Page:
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Pentagon trip excites 436th LRS members

Members of the 436th Logistics Readiness Squadron gather Aug. 23, 2016 at the Pentagon, Arlington, VA. Ten members of the squadron coordinated a tour of the facility with the hopes to gain a better understanding of how the military operates. (Courtesy photo)

Members of the 436th Logistics Readiness Squadron gather Aug. 23, 2016 at the Pentagon, Arlington, VA. Ten members of the squadron coordinated a tour of the facility with the hopes to gain a better understanding of how the military operates. (Courtesy photo)

DOVER AIR FORCE BASE, Del. --

When I think about the Pentagon, one of the U.S.’s most iconic buildings and its distinctive shape with five equal sides that form the shape the building is known for, I am in awe of the structure and architecture. It’s also the headquarters of the U.S. Department of Defense. Many people might think of it as only a building that has offices where a lot of generals and high-ranking personnel are stationed, and where they make decisions for all branches of the military. 

 

This past week, 10 individuals from the 436th Logistics Readiness Squadron were given the opportunity to take some time and headed over to Arlington, Virginia, for a tour of the Pentagon. 

 

The planning for this tour began two months ago, when we sent up names along with other personal identifiers to be cleared-a necessary step to participate in the tour. When we arrived at the Pentagon, we were met by security, who escorted us through the door, ushered us through a metal detector and verified our personal identification. Thankfully, everyone cleared. 

 

We were given badges that said “ESCORT REQUIRED.” No, not even the military can go just anywhere. Two Army infantrymen acted as our tour guides. One stayed in front of our group, and the other stayed behind us. I will also add, the one in the front walked backwards for the entire hour it took us to complete the 1.5 mile tour.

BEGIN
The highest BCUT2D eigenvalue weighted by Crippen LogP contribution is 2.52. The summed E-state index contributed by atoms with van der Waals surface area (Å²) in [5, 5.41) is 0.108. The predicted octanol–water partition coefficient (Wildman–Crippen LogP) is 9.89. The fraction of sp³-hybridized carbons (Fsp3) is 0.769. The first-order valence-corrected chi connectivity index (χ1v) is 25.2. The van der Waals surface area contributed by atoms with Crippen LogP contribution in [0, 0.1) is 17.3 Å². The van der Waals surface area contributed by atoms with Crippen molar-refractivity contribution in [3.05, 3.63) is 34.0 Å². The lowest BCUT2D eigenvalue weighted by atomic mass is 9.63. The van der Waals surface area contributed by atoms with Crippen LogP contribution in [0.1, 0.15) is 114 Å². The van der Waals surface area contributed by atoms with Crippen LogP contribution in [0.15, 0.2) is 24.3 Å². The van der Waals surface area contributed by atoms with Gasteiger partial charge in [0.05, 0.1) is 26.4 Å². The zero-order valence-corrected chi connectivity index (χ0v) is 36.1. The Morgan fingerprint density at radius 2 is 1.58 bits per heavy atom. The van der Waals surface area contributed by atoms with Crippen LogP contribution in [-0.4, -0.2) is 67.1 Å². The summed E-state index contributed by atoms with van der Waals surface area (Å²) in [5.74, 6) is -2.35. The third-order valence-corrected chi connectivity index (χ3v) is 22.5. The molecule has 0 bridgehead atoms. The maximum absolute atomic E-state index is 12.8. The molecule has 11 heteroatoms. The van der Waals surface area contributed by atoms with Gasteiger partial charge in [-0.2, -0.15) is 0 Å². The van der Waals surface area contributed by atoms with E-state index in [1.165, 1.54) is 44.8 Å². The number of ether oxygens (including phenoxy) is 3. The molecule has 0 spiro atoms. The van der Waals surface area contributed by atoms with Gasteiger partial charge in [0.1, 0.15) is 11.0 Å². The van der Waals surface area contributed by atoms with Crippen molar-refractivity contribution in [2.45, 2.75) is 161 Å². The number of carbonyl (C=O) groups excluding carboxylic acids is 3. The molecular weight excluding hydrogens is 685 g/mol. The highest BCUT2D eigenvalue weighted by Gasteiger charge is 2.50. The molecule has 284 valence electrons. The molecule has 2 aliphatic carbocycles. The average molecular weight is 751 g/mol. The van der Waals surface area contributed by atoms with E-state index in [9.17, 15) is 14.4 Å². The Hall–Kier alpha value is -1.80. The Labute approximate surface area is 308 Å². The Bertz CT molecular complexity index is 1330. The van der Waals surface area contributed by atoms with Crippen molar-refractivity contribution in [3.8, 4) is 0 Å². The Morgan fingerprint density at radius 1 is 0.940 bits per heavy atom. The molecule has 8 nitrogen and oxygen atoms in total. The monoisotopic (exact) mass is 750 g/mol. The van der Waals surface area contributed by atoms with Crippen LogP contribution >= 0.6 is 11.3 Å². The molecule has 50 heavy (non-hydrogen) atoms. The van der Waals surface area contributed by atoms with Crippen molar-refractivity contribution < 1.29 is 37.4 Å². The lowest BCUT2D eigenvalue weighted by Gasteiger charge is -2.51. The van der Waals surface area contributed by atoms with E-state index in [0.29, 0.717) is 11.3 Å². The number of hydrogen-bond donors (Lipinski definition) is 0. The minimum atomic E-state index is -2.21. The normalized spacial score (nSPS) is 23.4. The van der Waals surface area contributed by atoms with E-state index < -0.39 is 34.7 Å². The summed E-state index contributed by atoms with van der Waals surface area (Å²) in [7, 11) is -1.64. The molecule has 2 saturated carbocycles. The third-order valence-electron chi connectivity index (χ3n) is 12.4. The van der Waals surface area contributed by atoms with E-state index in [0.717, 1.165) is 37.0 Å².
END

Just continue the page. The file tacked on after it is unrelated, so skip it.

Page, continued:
The Pentagon, we discovered, is more than just a building with high-ranking personnel, although we did see plenty of them. Due to the nature of what goes on in the building and the length of time it takes to get in and out of the building, it struck me as a city within a city, including multiple places to eat, a state-of-the-art gym and multiple stores for shopping. 

 

One of the things I found most interesting was a spot our tour guide called “Redemption Hall,” which he said was named for all the “I’m sorry” presents given to spouses there.

 

The last stop on our tour was the location of the 9/11 terrorist attack. We all knew about the attacks that happened that fateful day, but I was personally amazed at the contractors’ dedication to rebuild the Pentagon’s damaged area prior to the one-year anniversary of 9/11 so that family members and friends did not have to come back to the damaged site yet again.

 

All in all, our tour was a great opportunity. I’m personally looking forward to more professional development trips like these, because they bring everyone to a better understanding of what is really happening in the U.S. today.